White parents of school friends would never fail to comment on how I was “striking” or “foreign-looking.” Distant relatives on the white side of my family would remark that I could easily pass for Israeli, for Spanish, for Italian, and other nationalities that can be filed under “pan-ethnic.” But they always equated me with the culturally sanctioned “chic” identities, like an exoticized princess you could encounter on a distant beach or in a novel. Compound that with my Hawaiian name (I was born there) and I was the problematic backdrop to any movie. The pretty prop to a white, male protagonist’s discovery. Somebody’s “Pocahontas.”
The first time I read Nella Larson’s 1929 novel “Passing,” in which a black light-skinned protagonist is passing as white during the Harlem renaissance, the following passage eerily resonated with me: “They always took her for an Italian, a Spaniard, a Mexican, or a gipsy. Never, when she was alone, had they even remotely seemed to suspect that she was a Negro.”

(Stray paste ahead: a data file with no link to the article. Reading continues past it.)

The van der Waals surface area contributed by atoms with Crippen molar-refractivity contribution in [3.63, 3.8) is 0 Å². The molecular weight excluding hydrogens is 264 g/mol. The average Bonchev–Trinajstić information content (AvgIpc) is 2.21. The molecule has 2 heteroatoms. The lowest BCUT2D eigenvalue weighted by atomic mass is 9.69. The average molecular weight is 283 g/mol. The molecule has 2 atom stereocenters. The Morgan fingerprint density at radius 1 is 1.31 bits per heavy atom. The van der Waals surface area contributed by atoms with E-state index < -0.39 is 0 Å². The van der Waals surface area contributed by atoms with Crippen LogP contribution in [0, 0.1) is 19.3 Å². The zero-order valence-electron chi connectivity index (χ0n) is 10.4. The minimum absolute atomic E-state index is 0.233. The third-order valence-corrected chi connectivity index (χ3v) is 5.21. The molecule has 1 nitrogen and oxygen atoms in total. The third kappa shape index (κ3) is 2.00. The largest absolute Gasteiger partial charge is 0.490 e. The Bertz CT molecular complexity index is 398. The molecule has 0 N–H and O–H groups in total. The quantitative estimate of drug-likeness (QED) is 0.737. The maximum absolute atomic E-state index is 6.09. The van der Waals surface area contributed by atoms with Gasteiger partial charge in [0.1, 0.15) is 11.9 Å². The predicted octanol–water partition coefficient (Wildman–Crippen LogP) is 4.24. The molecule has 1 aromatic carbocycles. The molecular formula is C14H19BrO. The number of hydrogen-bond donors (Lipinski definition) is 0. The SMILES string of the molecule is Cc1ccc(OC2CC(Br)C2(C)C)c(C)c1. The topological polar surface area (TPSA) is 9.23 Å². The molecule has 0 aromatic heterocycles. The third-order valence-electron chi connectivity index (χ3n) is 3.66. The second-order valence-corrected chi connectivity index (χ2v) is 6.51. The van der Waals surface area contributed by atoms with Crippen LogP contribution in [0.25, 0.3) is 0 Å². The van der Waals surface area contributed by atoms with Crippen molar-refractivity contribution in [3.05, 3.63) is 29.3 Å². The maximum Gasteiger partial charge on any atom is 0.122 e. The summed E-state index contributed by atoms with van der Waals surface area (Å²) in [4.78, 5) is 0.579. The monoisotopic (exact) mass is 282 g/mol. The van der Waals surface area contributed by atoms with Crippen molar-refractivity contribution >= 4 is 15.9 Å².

This at times was even more perplexing to my white peers when they would encounter my mother, who although much darker than I, was still relatively light-skinned. But the disconnect became fully realized when I was asked by a friend in the seventhgrade why my mother “talked like she was black.”
That’s when I learned that my mother was passing too.
Years later, I had to be interviewed by a New York University Langone administrator before being admitted for surgery. The personal questions ranged from my address to an emergency contact to allergies. When he printed out the forms for me to sign, I noticed that he had marked my ethnicity as “white” – and without asking me. I politely asked him to correct it.